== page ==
THE great collect for Advent Sunday urges us “to cast away the works of darkness and to put on the armour of light” while we are mortal, so that, when we enter into immortality, we will flourish into eternal life. This year, Advent Sunday falls on the birthday of a great intellect and Christian disciple: C. S. Lewis.
Lewis is part of my “armour of light”. I carry him in my heart and in my mind.
In his writings, I find the essence of my youth, the beginning of my independent reading, and the gateway to my imagination. Lewis’s own love of literature goes before me and beckons me; but he also points me back to my past, and the moment when I first became aware of God.
I am seven years old, and overwhelmed by joy and sadness in equal measure having just watched a cartoon version of The Lion, the Witch and the Wardrobe. It is Easter Day, and I know that I feel expanded by the story, but am unable to articulate why or how. Instead, I go into the back garden and think about what I have seen and heard, while I pace around on the pair of stilts that my godfather has recently made for me. Everything feels larger than ordinary life.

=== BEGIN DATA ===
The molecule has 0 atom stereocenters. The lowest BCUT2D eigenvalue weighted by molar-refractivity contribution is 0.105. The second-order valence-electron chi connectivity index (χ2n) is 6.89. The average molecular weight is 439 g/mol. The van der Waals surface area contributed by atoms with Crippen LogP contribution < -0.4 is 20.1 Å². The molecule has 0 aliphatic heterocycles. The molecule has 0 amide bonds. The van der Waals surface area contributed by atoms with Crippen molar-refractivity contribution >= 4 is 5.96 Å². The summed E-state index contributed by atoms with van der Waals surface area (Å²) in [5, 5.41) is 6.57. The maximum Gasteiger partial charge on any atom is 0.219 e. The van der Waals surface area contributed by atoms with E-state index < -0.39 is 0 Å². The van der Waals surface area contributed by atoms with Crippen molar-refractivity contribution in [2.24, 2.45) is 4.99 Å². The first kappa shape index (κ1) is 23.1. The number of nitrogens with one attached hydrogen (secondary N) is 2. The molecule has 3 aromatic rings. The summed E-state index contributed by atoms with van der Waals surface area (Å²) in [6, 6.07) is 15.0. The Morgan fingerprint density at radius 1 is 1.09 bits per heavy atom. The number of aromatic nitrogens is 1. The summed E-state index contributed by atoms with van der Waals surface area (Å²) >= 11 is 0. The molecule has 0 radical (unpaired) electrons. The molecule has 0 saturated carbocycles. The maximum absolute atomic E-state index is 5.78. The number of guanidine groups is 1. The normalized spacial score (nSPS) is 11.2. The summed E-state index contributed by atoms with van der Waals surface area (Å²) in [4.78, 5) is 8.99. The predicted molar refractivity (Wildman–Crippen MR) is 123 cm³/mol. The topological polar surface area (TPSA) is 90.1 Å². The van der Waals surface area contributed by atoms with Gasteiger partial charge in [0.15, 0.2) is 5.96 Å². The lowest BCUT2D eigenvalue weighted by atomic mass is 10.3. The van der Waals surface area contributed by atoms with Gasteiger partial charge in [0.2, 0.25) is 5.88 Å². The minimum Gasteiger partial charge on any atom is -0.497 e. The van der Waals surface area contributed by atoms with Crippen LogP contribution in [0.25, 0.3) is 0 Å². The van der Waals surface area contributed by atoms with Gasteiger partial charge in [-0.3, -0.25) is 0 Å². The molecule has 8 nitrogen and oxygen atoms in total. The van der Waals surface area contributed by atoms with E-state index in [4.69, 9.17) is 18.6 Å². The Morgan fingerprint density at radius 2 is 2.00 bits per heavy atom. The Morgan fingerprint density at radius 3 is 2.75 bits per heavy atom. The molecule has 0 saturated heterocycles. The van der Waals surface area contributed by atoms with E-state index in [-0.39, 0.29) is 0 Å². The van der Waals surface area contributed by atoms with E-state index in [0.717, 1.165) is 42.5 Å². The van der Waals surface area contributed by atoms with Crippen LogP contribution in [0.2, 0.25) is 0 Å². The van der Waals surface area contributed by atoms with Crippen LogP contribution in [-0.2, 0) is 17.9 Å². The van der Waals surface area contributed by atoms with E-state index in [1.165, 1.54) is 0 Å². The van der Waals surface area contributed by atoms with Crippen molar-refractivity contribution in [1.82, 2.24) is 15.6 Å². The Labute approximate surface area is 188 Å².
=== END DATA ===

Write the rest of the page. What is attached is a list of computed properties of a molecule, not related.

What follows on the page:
A few days later, I buy a copy of the book with some pocket money (85p), and my adventure with reading — and with God — truly begins. The rest of the Narnia books followed, but I would always return to The Lion, the Witch and the Wardrobe. It became part of my outlook.
Years later, I discovered Lewis’s theological writings. I was an undergraduate, and facing a crisis of faith. A friend gave me a copy of Mere Christianity, like a lifebelt tossed to a drowning man. Lewis carried me to the shore and enabled me to get my breath back. I was thrilled earlier this year to visit The Kilns, the house he lived in from 1930 to 1963, and to see where he would kneel down, next to his bed, and say his prayers.
C. S. LEWIS was an atheist until the age of 32. Then, as he writes in his memoir Surprised by Joy, he felt “the steady, unrelenting approach of Him whom I so earnestly desired not to meet”.
Lewis’s appreciation of myth enabled him to accept the centrality of scripture. He recalls his journey towards Christianity: “I was by now too experienced in literary criticism to regard the Gospels as myths. They had not the mythical taste. . . If ever a myth had become fact, had been incarnated, it would be just like this. And nothing else in all literature was just like this.”
Reading Lewis gives me fortitude, and emotional and mental strength. Fortitude is one of the four cardinal virtues (along with justice, temperance, and prudence) that Lewis writes about in Mere Christianity. “Guts”, he writes, “is perhaps the nearest modern English. You will notice, of course, that you cannot practise any of the other virtues very long without bringing this one into play.”